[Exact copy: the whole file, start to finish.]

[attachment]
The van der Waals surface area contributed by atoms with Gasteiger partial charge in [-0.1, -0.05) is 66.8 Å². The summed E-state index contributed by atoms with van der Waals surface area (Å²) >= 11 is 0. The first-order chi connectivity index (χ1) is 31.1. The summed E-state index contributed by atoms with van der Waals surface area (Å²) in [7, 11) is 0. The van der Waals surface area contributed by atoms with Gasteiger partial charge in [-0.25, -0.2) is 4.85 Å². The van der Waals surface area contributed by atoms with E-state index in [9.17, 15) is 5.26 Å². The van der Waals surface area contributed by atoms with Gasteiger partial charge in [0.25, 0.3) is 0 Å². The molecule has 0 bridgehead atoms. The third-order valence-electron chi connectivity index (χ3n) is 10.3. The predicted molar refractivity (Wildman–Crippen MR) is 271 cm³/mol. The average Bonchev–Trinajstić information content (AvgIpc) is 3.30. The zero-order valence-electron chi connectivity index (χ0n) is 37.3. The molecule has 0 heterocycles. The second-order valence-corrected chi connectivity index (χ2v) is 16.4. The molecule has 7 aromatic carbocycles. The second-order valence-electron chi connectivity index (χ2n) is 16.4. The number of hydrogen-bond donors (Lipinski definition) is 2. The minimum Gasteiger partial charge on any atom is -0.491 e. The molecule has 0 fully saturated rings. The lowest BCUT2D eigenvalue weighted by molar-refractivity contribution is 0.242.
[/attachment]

The van der Waals surface area contributed by atoms with Gasteiger partial charge in [-0.1, -0.05) is 66.8 Å². The summed E-state index contributed by atoms with van der Waals surface area (Å²) >= 11 is 0. The first-order chi connectivity index (χ1) is 31.1. The summed E-state index contributed by atoms with van der Waals surface area (Å²) in [7, 11) is 0. The van der Waals surface area contributed by atoms with Gasteiger partial charge in [-0.25, -0.2) is 4.85 Å². The van der Waals surface area contributed by atoms with E-state index in [9.17, 15) is 5.26 Å². The van der Waals surface area contributed by atoms with Gasteiger partial charge in [0.25, 0.3) is 0 Å². The molecule has 0 bridgehead atoms. The third-order valence-electron chi connectivity index (χ3n) is 10.3. The predicted molar refractivity (Wildman–Crippen MR) is 271 cm³/mol. The average Bonchev–Trinajstić information content (AvgIpc) is 3.30. The zero-order valence-electron chi connectivity index (χ0n) is 37.3. The molecule has 0 heterocycles. The second-order valence-corrected chi connectivity index (χ2v) is 16.4. The molecule has 7 aromatic carbocycles. The second-order valence-electron chi connectivity index (χ2n) is 16.4. The number of hydrogen-bond donors (Lipinski definition) is 2. The minimum Gasteiger partial charge on any atom is -0.491 e. The molecule has 0 fully saturated rings. The lowest BCUT2D eigenvalue weighted by molar-refractivity contribution is 0.242.